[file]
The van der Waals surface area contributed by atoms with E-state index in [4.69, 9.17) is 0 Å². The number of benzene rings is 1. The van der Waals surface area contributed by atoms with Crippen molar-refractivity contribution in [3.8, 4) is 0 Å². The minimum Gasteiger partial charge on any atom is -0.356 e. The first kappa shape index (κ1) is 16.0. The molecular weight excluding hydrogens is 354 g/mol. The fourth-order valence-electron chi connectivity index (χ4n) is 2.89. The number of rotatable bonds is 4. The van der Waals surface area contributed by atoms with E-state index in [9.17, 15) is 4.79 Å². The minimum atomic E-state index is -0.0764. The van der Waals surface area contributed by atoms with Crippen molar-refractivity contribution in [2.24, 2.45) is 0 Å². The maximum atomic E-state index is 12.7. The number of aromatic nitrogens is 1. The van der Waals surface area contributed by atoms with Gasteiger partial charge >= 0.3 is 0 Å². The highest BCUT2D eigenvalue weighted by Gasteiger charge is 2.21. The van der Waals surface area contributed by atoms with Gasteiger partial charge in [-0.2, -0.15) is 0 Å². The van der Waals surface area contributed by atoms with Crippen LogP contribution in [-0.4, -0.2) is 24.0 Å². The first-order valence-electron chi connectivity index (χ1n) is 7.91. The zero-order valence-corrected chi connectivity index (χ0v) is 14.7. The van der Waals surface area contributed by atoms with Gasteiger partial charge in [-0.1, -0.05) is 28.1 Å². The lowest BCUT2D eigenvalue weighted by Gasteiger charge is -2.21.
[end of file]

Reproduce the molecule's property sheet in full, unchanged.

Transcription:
The van der Waals surface area contributed by atoms with E-state index in [4.69, 9.17) is 0 Å². The number of benzene rings is 1. The van der Waals surface area contributed by atoms with Crippen molar-refractivity contribution in [3.8, 4) is 0 Å². The minimum Gasteiger partial charge on any atom is -0.356 e. The first kappa shape index (κ1) is 16.0. The molecular weight excluding hydrogens is 354 g/mol. The fourth-order valence-electron chi connectivity index (χ4n) is 2.89. The number of rotatable bonds is 4. The van der Waals surface area contributed by atoms with E-state index in [9.17, 15) is 4.79 Å². The minimum atomic E-state index is -0.0764. The van der Waals surface area contributed by atoms with Crippen molar-refractivity contribution in [2.24, 2.45) is 0 Å². The maximum atomic E-state index is 12.7. The number of aromatic nitrogens is 1. The van der Waals surface area contributed by atoms with Gasteiger partial charge >= 0.3 is 0 Å². The highest BCUT2D eigenvalue weighted by Gasteiger charge is 2.21. The van der Waals surface area contributed by atoms with Gasteiger partial charge in [-0.2, -0.15) is 0 Å². The van der Waals surface area contributed by atoms with Crippen LogP contribution in [-0.4, -0.2) is 24.0 Å². The first-order valence-electron chi connectivity index (χ1n) is 7.91. The zero-order valence-corrected chi connectivity index (χ0v) is 14.7. The van der Waals surface area contributed by atoms with Gasteiger partial charge in [-0.1, -0.05) is 28.1 Å². The lowest BCUT2D eigenvalue weighted by Gasteiger charge is -2.21.